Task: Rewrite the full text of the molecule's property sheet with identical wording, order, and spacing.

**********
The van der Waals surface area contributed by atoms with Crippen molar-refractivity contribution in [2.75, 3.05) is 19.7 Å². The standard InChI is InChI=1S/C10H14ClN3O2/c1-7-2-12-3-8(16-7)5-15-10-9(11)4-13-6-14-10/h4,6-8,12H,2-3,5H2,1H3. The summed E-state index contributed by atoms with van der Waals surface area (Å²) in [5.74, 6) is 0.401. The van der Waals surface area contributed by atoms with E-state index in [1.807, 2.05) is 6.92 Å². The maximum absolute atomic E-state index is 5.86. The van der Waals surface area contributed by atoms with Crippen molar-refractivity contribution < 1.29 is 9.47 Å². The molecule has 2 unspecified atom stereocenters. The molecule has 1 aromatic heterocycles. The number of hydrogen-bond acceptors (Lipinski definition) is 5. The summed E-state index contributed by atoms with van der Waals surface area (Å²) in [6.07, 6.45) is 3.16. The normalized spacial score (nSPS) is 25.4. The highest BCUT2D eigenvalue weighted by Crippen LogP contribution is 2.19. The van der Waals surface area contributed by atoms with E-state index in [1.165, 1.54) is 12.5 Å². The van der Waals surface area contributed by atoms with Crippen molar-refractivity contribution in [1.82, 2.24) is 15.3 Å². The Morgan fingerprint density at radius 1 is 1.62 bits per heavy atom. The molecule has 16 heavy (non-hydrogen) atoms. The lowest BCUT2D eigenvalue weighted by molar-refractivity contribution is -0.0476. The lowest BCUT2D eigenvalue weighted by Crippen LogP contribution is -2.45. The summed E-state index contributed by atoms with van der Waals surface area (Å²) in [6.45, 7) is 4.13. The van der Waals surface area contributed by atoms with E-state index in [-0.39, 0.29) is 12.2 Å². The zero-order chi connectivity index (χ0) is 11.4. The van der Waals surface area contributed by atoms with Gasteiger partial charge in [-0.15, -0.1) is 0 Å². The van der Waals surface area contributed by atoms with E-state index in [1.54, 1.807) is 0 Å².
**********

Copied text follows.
The van der Waals surface area contributed by atoms with Crippen molar-refractivity contribution in [2.75, 3.05) is 19.7 Å². The standard InChI is InChI=1S/C10H14ClN3O2/c1-7-2-12-3-8(16-7)5-15-10-9(11)4-13-6-14-10/h4,6-8,12H,2-3,5H2,1H3. The summed E-state index contributed by atoms with van der Waals surface area (Å²) in [5.74, 6) is 0.401. The van der Waals surface area contributed by atoms with E-state index in [1.807, 2.05) is 6.92 Å². The maximum absolute atomic E-state index is 5.86. The van der Waals surface area contributed by atoms with Crippen molar-refractivity contribution < 1.29 is 9.47 Å². The molecule has 2 unspecified atom stereocenters. The molecule has 1 aromatic heterocycles. The number of hydrogen-bond acceptors (Lipinski definition) is 5. The summed E-state index contributed by atoms with van der Waals surface area (Å²) in [6.07, 6.45) is 3.16. The normalized spacial score (nSPS) is 25.4. The highest BCUT2D eigenvalue weighted by Crippen LogP contribution is 2.19. The van der Waals surface area contributed by atoms with E-state index in [1.165, 1.54) is 12.5 Å². The van der Waals surface area contributed by atoms with Crippen molar-refractivity contribution in [1.82, 2.24) is 15.3 Å². The Morgan fingerprint density at radius 1 is 1.62 bits per heavy atom. The molecule has 16 heavy (non-hydrogen) atoms. The lowest BCUT2D eigenvalue weighted by molar-refractivity contribution is -0.0476. The lowest BCUT2D eigenvalue weighted by Crippen LogP contribution is -2.45. The summed E-state index contributed by atoms with van der Waals surface area (Å²) in [6.45, 7) is 4.13. The van der Waals surface area contributed by atoms with E-state index in [-0.39, 0.29) is 12.2 Å². The zero-order chi connectivity index (χ0) is 11.4. The van der Waals surface area contributed by atoms with Gasteiger partial charge in [-0.15, -0.1) is 0 Å². The van der Waals surface area contributed by atoms with E-state index in [1.54, 1.807) is 0 Å².